"The Moke has always been a unique car, it's a folly of the best kind but it does take a certain type of user to drive one," Young told Dezeen. "It always draws attention on any street in any country, so in this sense it is a design success, despite its playfulness and market."
As the original components are no longer available, Young's team 3D-scanned the vintage parts they could get hold of and redesigned others. "The car is totally new," said Young. "Even though it looks like the original, it's not."
Moke's distinctive features include its angular chassis, rounded bonnet and large circular headlights, plus a soft detachable roof that drapes over roll bars.
Young added an ice cooler in the boot for beer and food, as well as a dashboard that includes a clip for newspapers or to fix a dog lead and nets to store items behind rather than a glove box.
The Moke was previously assembled in Portugal but the manufacturing has been shifted to China, despite issues with the factory's lack of vintage production experience.
"The biggest challenges were around adapting the car's historical design for a modern Chinese factory," Young told us. "China simply does not have any cars that have a history, reputation or following like the Moke, so educating the factory was a part of the process too."
The first production batch has already sold out and the global launch will take place on Bondi Beach, Sydney, later this year.
When Young spoke to Dezeen in an interview last year, he made a prediction that China will produce as many world-class designers as Japan within 20 years.
Other cars launched this year include Jaguar's F-Type, the follow-up to its iconic E-Type model, and BMW's first fully electric production car, the i3.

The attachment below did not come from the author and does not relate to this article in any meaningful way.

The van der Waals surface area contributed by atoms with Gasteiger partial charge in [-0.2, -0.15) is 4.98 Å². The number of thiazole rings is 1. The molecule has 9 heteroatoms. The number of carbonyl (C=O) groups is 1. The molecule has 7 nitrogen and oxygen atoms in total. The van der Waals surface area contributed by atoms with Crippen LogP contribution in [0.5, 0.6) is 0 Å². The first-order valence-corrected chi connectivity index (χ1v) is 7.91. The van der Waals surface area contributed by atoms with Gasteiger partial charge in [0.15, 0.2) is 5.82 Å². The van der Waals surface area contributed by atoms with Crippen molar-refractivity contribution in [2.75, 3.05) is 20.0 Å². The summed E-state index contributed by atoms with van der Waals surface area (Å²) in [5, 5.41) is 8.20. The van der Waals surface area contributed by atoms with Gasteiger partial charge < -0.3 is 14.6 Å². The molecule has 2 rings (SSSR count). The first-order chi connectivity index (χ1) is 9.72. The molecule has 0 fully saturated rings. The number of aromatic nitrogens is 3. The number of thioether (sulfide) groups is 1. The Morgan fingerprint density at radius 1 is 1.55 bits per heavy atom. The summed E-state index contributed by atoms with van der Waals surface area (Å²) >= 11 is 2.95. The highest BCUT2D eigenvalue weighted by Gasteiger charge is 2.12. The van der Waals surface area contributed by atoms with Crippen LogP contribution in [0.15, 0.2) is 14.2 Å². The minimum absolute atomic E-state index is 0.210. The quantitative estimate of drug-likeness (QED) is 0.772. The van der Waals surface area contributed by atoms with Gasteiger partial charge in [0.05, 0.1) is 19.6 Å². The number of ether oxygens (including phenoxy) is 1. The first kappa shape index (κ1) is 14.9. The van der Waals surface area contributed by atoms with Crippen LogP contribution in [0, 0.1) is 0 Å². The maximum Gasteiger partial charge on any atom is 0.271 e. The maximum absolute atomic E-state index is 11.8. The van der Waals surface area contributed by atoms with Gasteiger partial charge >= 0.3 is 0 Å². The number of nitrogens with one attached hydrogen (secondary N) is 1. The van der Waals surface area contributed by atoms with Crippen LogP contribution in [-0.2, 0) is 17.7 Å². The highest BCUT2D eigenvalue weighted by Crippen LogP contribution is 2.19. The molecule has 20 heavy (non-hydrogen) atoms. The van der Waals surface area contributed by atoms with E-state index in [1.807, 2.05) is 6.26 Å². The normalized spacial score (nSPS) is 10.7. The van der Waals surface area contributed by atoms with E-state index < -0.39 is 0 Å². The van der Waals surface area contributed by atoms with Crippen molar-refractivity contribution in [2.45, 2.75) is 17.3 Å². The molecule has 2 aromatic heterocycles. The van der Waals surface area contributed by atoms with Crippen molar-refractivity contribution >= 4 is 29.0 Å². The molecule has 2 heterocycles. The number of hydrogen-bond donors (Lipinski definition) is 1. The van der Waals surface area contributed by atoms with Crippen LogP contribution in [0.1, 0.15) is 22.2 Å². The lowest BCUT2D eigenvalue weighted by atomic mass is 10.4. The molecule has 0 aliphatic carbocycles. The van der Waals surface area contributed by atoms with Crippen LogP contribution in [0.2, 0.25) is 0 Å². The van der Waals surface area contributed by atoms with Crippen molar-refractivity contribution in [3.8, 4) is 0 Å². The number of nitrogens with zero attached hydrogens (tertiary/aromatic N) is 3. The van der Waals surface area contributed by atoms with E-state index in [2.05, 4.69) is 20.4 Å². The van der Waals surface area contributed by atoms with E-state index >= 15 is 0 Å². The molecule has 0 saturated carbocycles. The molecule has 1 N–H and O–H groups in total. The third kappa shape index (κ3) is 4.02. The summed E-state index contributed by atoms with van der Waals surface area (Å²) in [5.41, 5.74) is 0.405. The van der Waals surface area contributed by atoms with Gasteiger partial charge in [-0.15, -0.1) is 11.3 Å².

Here's some info that Michael Young sent to us:
The Moke is back with Michael Young
Guiding this car from drawing to production was a major undertaking, I now understand why there are so many terrible looking cars on the roads, apart from the lack of risk taking and legislation. The first production run of cars was based on a low volume scheme which was of course a challenge in China.
When my studio joined the project there was an initial version of the car halfway through the system which had been driven by previous factory floor decision making. We stripped back all of those decisions and took a fresh view which meant we had to adjust the body for the new size engine and steering and then build up the parts around that.
Of course with an iconic vehicle like the Moke the objective was to retain it’s heritage but bring it forward to 2013 ground zero detailing. The first production has already sold out and we are preparing for the global launch this year on Bondi Beach, Sydney Australia.